Why is mass more useful than weight for measuring matter 

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Why is mass more useful than weight for measuring matter?

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Mass is a basic property of a given object, whereas weight is actually variable throughout the universe because it is actually a measure of the force exerted by a given object and not a property of the object...

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Q:

Why is mass more useful than weight for measuring matter?

A:

Mass is a basic property of a given object, whereas weight is actually variable throughout the universe because it is actually a measure of the force exerted by a given object and not a property of the object itself.

Weight, unlike mass, is a function of both gravity and mass; that is, an increase in mass will cause a corresponding increase in weight if it is placed within a gravitational field.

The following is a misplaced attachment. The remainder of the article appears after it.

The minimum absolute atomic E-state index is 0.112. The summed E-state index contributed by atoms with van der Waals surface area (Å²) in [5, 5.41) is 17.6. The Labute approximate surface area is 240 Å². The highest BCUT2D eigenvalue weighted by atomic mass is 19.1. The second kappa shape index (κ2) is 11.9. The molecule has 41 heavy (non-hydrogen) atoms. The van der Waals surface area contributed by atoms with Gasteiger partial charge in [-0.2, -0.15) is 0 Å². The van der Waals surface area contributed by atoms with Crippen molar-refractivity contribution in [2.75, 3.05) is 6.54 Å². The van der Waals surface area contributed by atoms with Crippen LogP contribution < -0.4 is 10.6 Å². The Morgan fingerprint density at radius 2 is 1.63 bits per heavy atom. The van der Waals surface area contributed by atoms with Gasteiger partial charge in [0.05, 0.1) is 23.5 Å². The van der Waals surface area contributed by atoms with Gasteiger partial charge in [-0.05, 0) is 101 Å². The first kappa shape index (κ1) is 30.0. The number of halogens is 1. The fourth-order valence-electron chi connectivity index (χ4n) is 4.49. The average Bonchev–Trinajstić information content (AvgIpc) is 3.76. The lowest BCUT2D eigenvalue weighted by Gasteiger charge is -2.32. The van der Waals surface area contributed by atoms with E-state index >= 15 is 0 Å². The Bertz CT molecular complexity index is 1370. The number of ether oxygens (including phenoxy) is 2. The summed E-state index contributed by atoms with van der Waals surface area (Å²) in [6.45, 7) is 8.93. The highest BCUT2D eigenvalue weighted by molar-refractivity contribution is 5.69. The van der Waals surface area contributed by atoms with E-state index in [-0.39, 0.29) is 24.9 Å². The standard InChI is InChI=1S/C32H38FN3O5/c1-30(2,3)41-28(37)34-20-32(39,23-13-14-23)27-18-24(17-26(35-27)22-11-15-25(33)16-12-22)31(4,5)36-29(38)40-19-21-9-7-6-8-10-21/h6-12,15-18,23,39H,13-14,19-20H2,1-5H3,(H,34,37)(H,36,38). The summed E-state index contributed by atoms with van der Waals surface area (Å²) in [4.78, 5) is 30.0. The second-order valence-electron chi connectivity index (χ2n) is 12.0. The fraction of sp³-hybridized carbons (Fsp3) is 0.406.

However, a given object's weight will vary from place to place (namely from planet to planet or within a spinning centrifuge) because of the effects of gravity. Mass, on the other hand, is independent of gravity. Thus, three grams on Earth can be considered the same as three grams on the moon or on Jupiter or in the vacuum of space. Imagine weight were used to measure the amount of matter. If this were so, all objects in space would appear to contain the same amount of matter because they all had an apparent weight of zero. Using mass as a metric instead, one can differentiate objects in space from one another by the amount of matter that they contain (their mass). 

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